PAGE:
“I probably know your mothers”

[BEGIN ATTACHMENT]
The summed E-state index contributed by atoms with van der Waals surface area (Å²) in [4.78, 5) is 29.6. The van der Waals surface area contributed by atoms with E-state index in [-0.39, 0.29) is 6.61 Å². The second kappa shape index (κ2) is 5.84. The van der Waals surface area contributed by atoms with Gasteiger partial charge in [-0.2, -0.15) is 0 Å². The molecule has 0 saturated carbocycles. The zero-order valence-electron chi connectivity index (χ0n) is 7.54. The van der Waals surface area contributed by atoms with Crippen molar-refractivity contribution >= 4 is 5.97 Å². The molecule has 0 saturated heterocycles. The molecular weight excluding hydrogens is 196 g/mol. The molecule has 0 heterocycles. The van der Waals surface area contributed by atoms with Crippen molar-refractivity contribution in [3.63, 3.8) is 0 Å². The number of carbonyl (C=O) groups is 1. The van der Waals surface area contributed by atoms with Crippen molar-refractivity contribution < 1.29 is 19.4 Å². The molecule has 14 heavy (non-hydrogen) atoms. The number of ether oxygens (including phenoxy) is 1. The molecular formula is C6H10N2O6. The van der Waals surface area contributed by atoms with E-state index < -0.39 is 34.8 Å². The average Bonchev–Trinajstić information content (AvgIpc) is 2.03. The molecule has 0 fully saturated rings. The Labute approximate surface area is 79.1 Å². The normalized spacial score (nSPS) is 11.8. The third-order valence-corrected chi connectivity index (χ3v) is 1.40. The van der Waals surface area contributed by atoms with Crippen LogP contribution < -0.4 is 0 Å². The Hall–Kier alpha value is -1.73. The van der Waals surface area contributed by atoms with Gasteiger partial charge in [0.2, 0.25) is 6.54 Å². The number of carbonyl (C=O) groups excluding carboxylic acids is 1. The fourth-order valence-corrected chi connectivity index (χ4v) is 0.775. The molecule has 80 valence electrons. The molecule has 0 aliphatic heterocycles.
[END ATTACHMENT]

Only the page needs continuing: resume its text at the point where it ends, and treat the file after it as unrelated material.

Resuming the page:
I very, recently, had to have an ultrasound on my wrist.  The young technician looked like she belonged in high school.  When she left me in the room to wait for the doctor, I questioned what I was doing.  Maybe I should leave and rethink.  The radiologists in the city were older.  The technician seemed more experienced.  I have known them for fourteen years.  They are so sophisticated.  I was sweating profusely when the doctor came in.  He looked like he was younger than my daughter but he had some gray in his beard.  He introduced two young residents who looked like they were applying to college.  “I probably know your mothers,” I blurted out of nowhere.  So then I had to explain that all my friends had children who were doctors at this hospital.  “I live in ____,” I continued.  “So do I,” said this nice, young doctor.  “So I do know your mother?” I asked incredulously.  “I don’t think you do,” he explained, ” I did not grow up there.”  He told me where he lived and as he asked me if I was in pain. I let myself relax, as I watched the screen, as he guided a needle deep into my wrist to aspirate a cyst.  “Don’t worry,” I reassured him, “you can still say hello to me in the local supermarket.”   He, relaxed, in turn, and smiled.  And just to be safe, I added: “I know where you live.”


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